A Boston Police Internal Affairs investigation is expected to heat up now that the man alleging Boston police brutality has been acquitted of assaulting his girlfriend.
Firefighter Wayne Abron claims that Boston cops David Santosuosso and Brian Dunford severely beat him when they arrived in his mother’s backyard while he and his then-girlfriend, Edwinna Wynn, were arguing loudly on March 23, 2008.
The two officers claimed that they had to pull Abron off Wynn. They say the then-41-year-old firefighter tried to hit them, which is why they called for backup.
Wynn has been adamant that Abron never touched her during their verbal altercation. She supports Abron’s allegations that the police officers attacked him. Wynn and three of Abron’s family members claim that the cops tackled him from behind and slammed his head against the ground.
Santosuosso and Dunford deny beating Abron, who was limp and bloodied when they brought him in. The police officers claim that the firefighter sustained his injuries earlier in the night during a fight with the father of Wynn’s child. Prosecutors, however, could not find evidence to support this claim. Wynn’s lawyer says that Wynn’s ex, who was not in town on the night of the beating, does not live in Massachusetts.
During his criminal trial, questions were raised as to whether the arresting cops organized a police cover-up of the beating. Abron sustained facial contusions and an eye-socket injury.
Boston cops and other Massachusetts police officers must never use excessive use of force, which is a form of police misconduct. Victims of police brutality can file a claim for Boston personal injury recovery.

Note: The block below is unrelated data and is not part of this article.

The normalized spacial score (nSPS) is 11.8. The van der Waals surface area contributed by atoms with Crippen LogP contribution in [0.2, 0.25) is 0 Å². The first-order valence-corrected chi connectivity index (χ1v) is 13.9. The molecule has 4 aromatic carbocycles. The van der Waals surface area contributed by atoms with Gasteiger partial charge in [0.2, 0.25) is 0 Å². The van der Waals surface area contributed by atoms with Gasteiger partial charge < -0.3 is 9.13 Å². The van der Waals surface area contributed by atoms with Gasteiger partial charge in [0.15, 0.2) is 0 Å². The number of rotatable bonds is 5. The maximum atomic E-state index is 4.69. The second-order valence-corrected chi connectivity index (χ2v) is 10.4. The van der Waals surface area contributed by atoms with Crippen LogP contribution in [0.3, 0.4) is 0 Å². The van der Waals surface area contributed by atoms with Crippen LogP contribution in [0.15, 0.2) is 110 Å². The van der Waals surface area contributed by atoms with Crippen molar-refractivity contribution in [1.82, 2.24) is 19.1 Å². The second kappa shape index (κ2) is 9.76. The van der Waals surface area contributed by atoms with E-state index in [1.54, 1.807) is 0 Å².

Earlier this month, a 25-year-old Oxford, Massachusetts nursing assistant filed her Worcester County, Massachusetts police brutality lawsuit against the city and three of its officers, Chief Gary J. Gemme, Officer Mark Rojas, and Officer Kellen E. Smith. Katie Warren, who is 5’3 inches tall and weighs 120 pounds, claims that in September 2006, the two men approached her at a gas station and asked her why she wasn’t smiling. An argument ensued, and she says that as she tried to walk away, the cops grabbed her, twisted her arms behind her back, pulled her hair, slammed her head against a store window, threw her to the ground, verbally abused her, and took her into custody.
Warren says she sustained bruises from the arrest and received treatment at St. Vincent Hospital. She was later charged with disorderly conduct, resisting arrest, threatening to commit a crime, and disturbing the peace. The charges against Warren were later dismissed and she was put on probation for three months.
Beaten firefighter’s acquittal bolsters cover-up claim, Boston Herald, September 22, 2009
Woman files lawsuit against Officer Rojas, Telegram.com, September 21, 2009
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